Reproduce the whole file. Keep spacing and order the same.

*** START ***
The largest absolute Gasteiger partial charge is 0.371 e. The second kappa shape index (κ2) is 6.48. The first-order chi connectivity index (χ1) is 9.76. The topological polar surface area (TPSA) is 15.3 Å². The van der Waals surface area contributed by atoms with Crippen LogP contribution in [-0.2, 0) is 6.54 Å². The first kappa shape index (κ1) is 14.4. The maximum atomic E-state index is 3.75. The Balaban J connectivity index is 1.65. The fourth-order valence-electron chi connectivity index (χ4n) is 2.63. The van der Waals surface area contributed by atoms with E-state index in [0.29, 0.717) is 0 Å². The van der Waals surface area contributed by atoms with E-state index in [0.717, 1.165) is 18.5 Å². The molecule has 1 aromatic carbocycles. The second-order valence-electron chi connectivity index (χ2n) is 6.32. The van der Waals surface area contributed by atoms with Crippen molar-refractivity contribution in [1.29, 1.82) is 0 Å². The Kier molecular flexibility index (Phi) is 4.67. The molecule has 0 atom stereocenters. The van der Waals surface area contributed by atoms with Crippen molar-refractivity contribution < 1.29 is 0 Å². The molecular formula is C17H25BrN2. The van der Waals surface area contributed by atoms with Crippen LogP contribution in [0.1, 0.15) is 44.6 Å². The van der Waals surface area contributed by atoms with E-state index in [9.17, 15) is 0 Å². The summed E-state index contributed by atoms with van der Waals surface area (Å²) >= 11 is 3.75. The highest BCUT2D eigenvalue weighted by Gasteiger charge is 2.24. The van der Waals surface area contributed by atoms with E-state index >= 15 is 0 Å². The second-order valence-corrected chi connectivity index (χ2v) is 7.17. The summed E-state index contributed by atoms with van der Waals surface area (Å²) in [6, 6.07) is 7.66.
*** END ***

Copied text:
The largest absolute Gasteiger partial charge is 0.371 e. The second kappa shape index (κ2) is 6.48. The first-order chi connectivity index (χ1) is 9.76. The topological polar surface area (TPSA) is 15.3 Å². The van der Waals surface area contributed by atoms with Crippen LogP contribution in [-0.2, 0) is 6.54 Å². The first kappa shape index (κ1) is 14.4. The maximum atomic E-state index is 3.75. The Balaban J connectivity index is 1.65. The fourth-order valence-electron chi connectivity index (χ4n) is 2.63. The van der Waals surface area contributed by atoms with E-state index in [0.29, 0.717) is 0 Å². The van der Waals surface area contributed by atoms with E-state index in [0.717, 1.165) is 18.5 Å². The molecule has 1 aromatic carbocycles. The second-order valence-electron chi connectivity index (χ2n) is 6.32. The van der Waals surface area contributed by atoms with Crippen molar-refractivity contribution in [1.29, 1.82) is 0 Å². The Kier molecular flexibility index (Phi) is 4.67. The molecule has 0 atom stereocenters. The van der Waals surface area contributed by atoms with Crippen molar-refractivity contribution < 1.29 is 0 Å². The molecular formula is C17H25BrN2. The van der Waals surface area contributed by atoms with Crippen LogP contribution in [0.1, 0.15) is 44.6 Å². The van der Waals surface area contributed by atoms with E-state index in [9.17, 15) is 0 Å². The summed E-state index contributed by atoms with van der Waals surface area (Å²) >= 11 is 3.75. The highest BCUT2D eigenvalue weighted by Gasteiger charge is 2.24. The van der Waals surface area contributed by atoms with E-state index >= 15 is 0 Å². The second-order valence-corrected chi connectivity index (χ2v) is 7.17. The summed E-state index contributed by atoms with van der Waals surface area (Å²) in [6, 6.07) is 7.66.